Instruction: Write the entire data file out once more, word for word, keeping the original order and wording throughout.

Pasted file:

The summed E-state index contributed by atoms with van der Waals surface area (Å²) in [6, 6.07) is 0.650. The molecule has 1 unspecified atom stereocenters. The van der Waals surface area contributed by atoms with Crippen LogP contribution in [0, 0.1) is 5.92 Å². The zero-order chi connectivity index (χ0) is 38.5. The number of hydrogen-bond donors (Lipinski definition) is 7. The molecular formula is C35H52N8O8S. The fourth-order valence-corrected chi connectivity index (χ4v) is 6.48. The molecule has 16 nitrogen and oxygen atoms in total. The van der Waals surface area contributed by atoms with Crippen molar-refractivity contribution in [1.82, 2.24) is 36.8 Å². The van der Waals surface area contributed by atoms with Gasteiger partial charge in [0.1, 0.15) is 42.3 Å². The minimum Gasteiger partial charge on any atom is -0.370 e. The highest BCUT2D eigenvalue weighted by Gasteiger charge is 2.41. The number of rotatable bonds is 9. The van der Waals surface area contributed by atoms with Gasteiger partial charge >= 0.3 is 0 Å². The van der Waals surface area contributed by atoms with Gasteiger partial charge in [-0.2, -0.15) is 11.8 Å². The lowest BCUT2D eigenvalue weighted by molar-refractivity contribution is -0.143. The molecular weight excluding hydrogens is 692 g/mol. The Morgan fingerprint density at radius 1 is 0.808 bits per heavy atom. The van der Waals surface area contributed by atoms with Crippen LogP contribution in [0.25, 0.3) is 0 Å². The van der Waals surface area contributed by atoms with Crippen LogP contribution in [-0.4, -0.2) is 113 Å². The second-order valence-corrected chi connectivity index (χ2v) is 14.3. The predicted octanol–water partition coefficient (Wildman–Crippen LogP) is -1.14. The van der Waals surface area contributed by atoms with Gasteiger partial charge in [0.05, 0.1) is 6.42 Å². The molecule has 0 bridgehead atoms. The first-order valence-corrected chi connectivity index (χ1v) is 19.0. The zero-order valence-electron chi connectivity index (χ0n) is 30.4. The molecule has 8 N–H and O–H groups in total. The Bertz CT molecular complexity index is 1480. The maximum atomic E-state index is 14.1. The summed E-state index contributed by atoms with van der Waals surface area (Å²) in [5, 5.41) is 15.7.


The summed E-state index contributed by atoms with van der Waals surface area (Å²) in [6, 6.07) is 0.650. The molecule has 1 unspecified atom stereocenters. The van der Waals surface area contributed by atoms with Crippen LogP contribution in [0, 0.1) is 5.92 Å². The zero-order chi connectivity index (χ0) is 38.5. The number of hydrogen-bond donors (Lipinski definition) is 7. The molecular formula is C35H52N8O8S. The fourth-order valence-corrected chi connectivity index (χ4v) is 6.48. The molecule has 16 nitrogen and oxygen atoms in total. The van der Waals surface area contributed by atoms with Crippen molar-refractivity contribution in [1.82, 2.24) is 36.8 Å². The van der Waals surface area contributed by atoms with Gasteiger partial charge in [0.1, 0.15) is 42.3 Å². The minimum Gasteiger partial charge on any atom is -0.370 e. The highest BCUT2D eigenvalue weighted by Gasteiger charge is 2.41. The number of rotatable bonds is 9. The van der Waals surface area contributed by atoms with Gasteiger partial charge >= 0.3 is 0 Å². The van der Waals surface area contributed by atoms with Gasteiger partial charge in [-0.2, -0.15) is 11.8 Å². The lowest BCUT2D eigenvalue weighted by molar-refractivity contribution is -0.143. The molecular weight excluding hydrogens is 692 g/mol. The Morgan fingerprint density at radius 1 is 0.808 bits per heavy atom. The van der Waals surface area contributed by atoms with Crippen LogP contribution in [0.25, 0.3) is 0 Å². The van der Waals surface area contributed by atoms with Crippen LogP contribution in [-0.4, -0.2) is 113 Å². The second-order valence-corrected chi connectivity index (χ2v) is 14.3. The predicted octanol–water partition coefficient (Wildman–Crippen LogP) is -1.14. The van der Waals surface area contributed by atoms with Gasteiger partial charge in [0.05, 0.1) is 6.42 Å². The molecule has 0 bridgehead atoms. The first-order valence-corrected chi connectivity index (χ1v) is 19.0. The zero-order valence-electron chi connectivity index (χ0n) is 30.4. The molecule has 8 N–H and O–H groups in total. The Bertz CT molecular complexity index is 1480. The maximum atomic E-state index is 14.1. The summed E-state index contributed by atoms with van der Waals surface area (Å²) in [5, 5.41) is 15.7.